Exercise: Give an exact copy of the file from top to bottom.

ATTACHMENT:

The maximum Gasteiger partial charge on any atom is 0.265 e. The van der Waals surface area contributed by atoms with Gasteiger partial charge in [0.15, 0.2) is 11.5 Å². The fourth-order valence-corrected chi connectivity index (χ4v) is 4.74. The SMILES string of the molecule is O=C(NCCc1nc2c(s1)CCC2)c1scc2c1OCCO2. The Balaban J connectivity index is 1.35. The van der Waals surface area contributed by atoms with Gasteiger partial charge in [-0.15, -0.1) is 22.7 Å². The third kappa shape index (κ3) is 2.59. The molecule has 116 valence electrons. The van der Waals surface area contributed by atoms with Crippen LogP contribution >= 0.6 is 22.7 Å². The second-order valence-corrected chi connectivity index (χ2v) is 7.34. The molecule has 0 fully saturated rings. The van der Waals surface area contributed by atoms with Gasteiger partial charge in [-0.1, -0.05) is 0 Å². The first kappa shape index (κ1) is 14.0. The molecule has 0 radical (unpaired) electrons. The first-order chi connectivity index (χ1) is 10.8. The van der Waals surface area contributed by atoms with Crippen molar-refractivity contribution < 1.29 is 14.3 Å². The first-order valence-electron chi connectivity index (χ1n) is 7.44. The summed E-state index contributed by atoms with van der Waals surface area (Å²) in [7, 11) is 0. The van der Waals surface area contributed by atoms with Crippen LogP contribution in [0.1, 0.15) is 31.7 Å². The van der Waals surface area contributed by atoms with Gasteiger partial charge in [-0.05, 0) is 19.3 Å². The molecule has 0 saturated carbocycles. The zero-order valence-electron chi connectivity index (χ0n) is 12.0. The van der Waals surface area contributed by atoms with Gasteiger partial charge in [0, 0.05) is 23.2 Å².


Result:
The maximum Gasteiger partial charge on any atom is 0.265 e. The van der Waals surface area contributed by atoms with Gasteiger partial charge in [0.15, 0.2) is 11.5 Å². The fourth-order valence-corrected chi connectivity index (χ4v) is 4.74. The SMILES string of the molecule is O=C(NCCc1nc2c(s1)CCC2)c1scc2c1OCCO2. The Balaban J connectivity index is 1.35. The van der Waals surface area contributed by atoms with Gasteiger partial charge in [-0.15, -0.1) is 22.7 Å². The third kappa shape index (κ3) is 2.59. The molecule has 116 valence electrons. The van der Waals surface area contributed by atoms with Crippen LogP contribution >= 0.6 is 22.7 Å². The second-order valence-corrected chi connectivity index (χ2v) is 7.34. The molecule has 0 fully saturated rings. The van der Waals surface area contributed by atoms with Gasteiger partial charge in [-0.1, -0.05) is 0 Å². The first kappa shape index (κ1) is 14.0. The molecule has 0 radical (unpaired) electrons. The first-order chi connectivity index (χ1) is 10.8. The van der Waals surface area contributed by atoms with Crippen molar-refractivity contribution < 1.29 is 14.3 Å². The first-order valence-electron chi connectivity index (χ1n) is 7.44. The summed E-state index contributed by atoms with van der Waals surface area (Å²) in [7, 11) is 0. The van der Waals surface area contributed by atoms with Crippen LogP contribution in [0.1, 0.15) is 31.7 Å². The van der Waals surface area contributed by atoms with Gasteiger partial charge in [-0.05, 0) is 19.3 Å². The molecule has 0 saturated carbocycles. The zero-order valence-electron chi connectivity index (χ0n) is 12.0. The van der Waals surface area contributed by atoms with Gasteiger partial charge in [0, 0.05) is 23.2 Å².